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RE: starship-design: Go Starwisps
I have always had a big problem with shielding requirements on
interstellar flights. It doesn't even require extraordinary
densities, at near relativistic speeds the IMPACT density per
unit time at the front of the ship is going to be generating
enough radiation to fry a small planet. At Starwisp velocities,
there will be some degradation of performance, but we only need
about 0.96 c for realistic missions. The probe doesn't care about
time dilation. The sail material is thin enough that most particles
would pass right through without even noticing it. Because of the
wavelength of the propelling laser (or sunlight), it could look like
swiss cheese and still be functioning with 99 percent efficiency.
This brings up an interesting point, the bow wave of radiation given
off by a starship travelling at near relativistic speeds should be
detectable for a LONG ways. Since we have observed no such effects a
few conclusions are possible:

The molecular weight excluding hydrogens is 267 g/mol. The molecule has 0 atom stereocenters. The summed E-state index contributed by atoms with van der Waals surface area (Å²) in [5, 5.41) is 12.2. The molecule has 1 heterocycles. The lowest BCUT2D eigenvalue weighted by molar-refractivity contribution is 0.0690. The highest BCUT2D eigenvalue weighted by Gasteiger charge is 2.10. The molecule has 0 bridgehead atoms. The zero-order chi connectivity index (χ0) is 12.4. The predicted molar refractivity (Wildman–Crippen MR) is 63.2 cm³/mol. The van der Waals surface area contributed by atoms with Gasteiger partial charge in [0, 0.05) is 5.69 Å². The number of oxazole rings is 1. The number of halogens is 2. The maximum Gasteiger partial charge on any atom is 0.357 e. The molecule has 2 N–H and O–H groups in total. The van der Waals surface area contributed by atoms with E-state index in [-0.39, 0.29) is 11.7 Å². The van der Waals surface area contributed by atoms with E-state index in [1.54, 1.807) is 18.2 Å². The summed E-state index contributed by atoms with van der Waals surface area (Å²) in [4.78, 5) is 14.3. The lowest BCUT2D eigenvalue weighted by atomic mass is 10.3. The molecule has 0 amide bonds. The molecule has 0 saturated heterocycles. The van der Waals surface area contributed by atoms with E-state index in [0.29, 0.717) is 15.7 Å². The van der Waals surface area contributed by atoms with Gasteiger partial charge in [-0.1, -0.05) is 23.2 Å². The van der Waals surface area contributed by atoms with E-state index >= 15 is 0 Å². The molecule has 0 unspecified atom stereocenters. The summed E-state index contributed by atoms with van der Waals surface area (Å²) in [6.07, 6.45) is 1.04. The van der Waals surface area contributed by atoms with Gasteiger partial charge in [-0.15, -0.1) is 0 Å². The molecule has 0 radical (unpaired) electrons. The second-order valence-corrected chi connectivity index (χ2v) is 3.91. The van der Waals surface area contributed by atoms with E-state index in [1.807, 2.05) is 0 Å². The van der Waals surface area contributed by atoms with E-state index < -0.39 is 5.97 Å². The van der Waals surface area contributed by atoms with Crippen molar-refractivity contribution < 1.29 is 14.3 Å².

1) There are no nearby star travelling civilizations (possible)
2) There are no star travelling civilizations (unlikely)
3) Star travelling civilizations don't travel at near relativistic
4) There is no life out there...
"Never underestimate the joy people derive from hearing something they
-- Enrico Fermi (1901-1954)
You don't need to send a probe on an interstellar flight to check out the
engines, and we have a fair idea of what radiation is in interstellar space.
A bigger concern whould be what material is in interstellar space. If as
one theory suggests, theirs traces of lots of lose carbon molecules in deep
space. Runing into them at near light speeds could be real hard on a ship.
It would also shread a starwhisp or micro wave sail very quickly.
Probably we'ld have to assume the worst and build in counter measures. Like
per blast a area of interstellar space with the big maser area and see what
glowed, and launch a dust cloude ahead of the ship to blast a path clear.